Cultural segregation can have benefits

We live in a time when cultural segregation results in a fragmentation that is detrimental to the social fabric necessary for the cohesion of communities.

What is cultural segregation? It involves groups of people with different values ​​from those held by other members of the community. When one hears the word “segregation”, many immediately think of racial segregation, and indeed racial segregation is a form of cultural segregation. However, there are many other forms of cultural segregation, including segregation by age, segregation that breaks down by education, and segregation based on life experiences, such as those who served in the army, compared to those who did not.

Cultural segregation, as the term is used here, is not necessarily bad. For example, there is nothing wrong with groups of veterans, like the one I am part of, coming together to support each other and enjoy each other’s company. Camaraderie is often a key factor in these experiences.

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It has been said that churches are the most segregated institutions in America today (compared to the military, which is the most integrated institution in contemporary American society). There is a considerable amount of data that supports this.

Segregation in churches, which often breaks down along racial lines, is best understood as a voluntary form of cultural segregation, with different churches having different styles of worship – different styles that appeal to different groups of people.

For example, at Second Baptist Church on Rock Island, a predominantly African-American congregation where I have had the pleasure of attending services on several occasions, there is a delightful degree of spontaneity that contrasts with the style of worship of the Lutheran church of which I am a member. When the choir sings in Second Baptist, members of the congregation will stand and clap as they sing along with the choir. Lutherans don’t do that sort of thing (although there is reason to think that perhaps Lutherans should relax a bit and clap and sing with the choir once in a while – in recent years Lutherans have innovated clapping after the choir sang.)

In short, cultural segregation, as long as it is voluntary, is not necessarily bad. The problem, however, is that we all tend to live in our own little world, paying little, if any, attention to those with other cultural values. It is what frays the social fabric that must unite us if we want to be a community, rather than a simple amalgam of isolated individuals.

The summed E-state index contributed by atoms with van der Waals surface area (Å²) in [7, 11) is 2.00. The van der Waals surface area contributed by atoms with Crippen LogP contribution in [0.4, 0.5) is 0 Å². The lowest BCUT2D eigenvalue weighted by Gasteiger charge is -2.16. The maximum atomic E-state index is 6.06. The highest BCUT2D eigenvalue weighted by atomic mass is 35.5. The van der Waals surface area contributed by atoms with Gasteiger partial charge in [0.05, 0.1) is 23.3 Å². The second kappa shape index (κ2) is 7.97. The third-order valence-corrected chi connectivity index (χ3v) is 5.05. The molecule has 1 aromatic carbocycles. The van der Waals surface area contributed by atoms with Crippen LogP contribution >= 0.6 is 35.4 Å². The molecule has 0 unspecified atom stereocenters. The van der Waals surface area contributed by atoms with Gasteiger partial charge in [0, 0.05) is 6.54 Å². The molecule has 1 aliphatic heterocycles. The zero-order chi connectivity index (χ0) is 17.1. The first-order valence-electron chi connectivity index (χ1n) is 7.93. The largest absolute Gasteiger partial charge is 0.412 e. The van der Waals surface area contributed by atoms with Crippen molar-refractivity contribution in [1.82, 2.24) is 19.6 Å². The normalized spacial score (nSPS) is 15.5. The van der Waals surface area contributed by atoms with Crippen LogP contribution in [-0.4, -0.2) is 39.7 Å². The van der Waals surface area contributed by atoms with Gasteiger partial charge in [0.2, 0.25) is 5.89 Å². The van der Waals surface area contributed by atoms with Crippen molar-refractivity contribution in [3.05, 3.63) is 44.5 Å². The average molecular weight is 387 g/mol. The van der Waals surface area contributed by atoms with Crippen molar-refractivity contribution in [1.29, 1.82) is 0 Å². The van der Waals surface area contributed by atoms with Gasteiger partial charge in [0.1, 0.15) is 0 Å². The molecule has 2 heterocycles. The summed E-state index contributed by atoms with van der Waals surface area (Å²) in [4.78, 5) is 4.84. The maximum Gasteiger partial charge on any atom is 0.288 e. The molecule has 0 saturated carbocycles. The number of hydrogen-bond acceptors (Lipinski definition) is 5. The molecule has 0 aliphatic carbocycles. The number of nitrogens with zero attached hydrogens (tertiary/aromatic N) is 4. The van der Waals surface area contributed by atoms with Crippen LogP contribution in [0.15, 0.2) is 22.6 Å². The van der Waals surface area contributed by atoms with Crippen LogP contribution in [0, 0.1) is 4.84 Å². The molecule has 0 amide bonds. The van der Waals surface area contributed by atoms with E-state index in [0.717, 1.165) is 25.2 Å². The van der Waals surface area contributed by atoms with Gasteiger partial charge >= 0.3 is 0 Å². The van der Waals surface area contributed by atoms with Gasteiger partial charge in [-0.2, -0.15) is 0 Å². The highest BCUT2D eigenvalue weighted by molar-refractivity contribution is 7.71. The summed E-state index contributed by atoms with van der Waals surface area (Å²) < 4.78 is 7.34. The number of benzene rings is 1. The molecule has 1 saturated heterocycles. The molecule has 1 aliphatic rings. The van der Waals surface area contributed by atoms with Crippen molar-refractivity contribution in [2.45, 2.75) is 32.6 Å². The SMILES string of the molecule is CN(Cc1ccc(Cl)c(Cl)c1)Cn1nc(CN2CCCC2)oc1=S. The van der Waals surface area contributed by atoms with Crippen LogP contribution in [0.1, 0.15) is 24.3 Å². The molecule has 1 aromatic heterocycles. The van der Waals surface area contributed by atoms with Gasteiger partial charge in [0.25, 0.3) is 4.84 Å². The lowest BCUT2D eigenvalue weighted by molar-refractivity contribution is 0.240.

Are there ways to bring people together, while respecting the cultural traditions that form the mosaic of our community? Yes, there are — if we are ready to build the bridges that bring people together.

For example, I would like to see the Lutheran church of which I am a member and the Second Baptist Church organize a joint Thanksgiving service, incorporating the musical traditions of both churches into this joint service. Maybe it could be at Second Baptist one year and then at our church the next.

(Because I’m not on our church board or in any position of authority in our church – I’m just a guy who sits in one of the back rows, which is prime real estate in Lutheran churches – I take the liberty of offering the Common Thanksgiving service here in hopes that it will come to fruition. If there is not enough time to implement it this year, maybe it could be on next year’s agenda.)

In the following columns, I will discuss other forms of cultural segregation, such as age-based cultural segregation, and share some thoughts on ways to build bridges that bring people together, while recognizing and respecting cultural differences that often divide us as people.

Dan Lee, a regular columnist, is the Marian Taft Cannon Professor of Humanities at Augustana; [email protected].

James C. Tibbs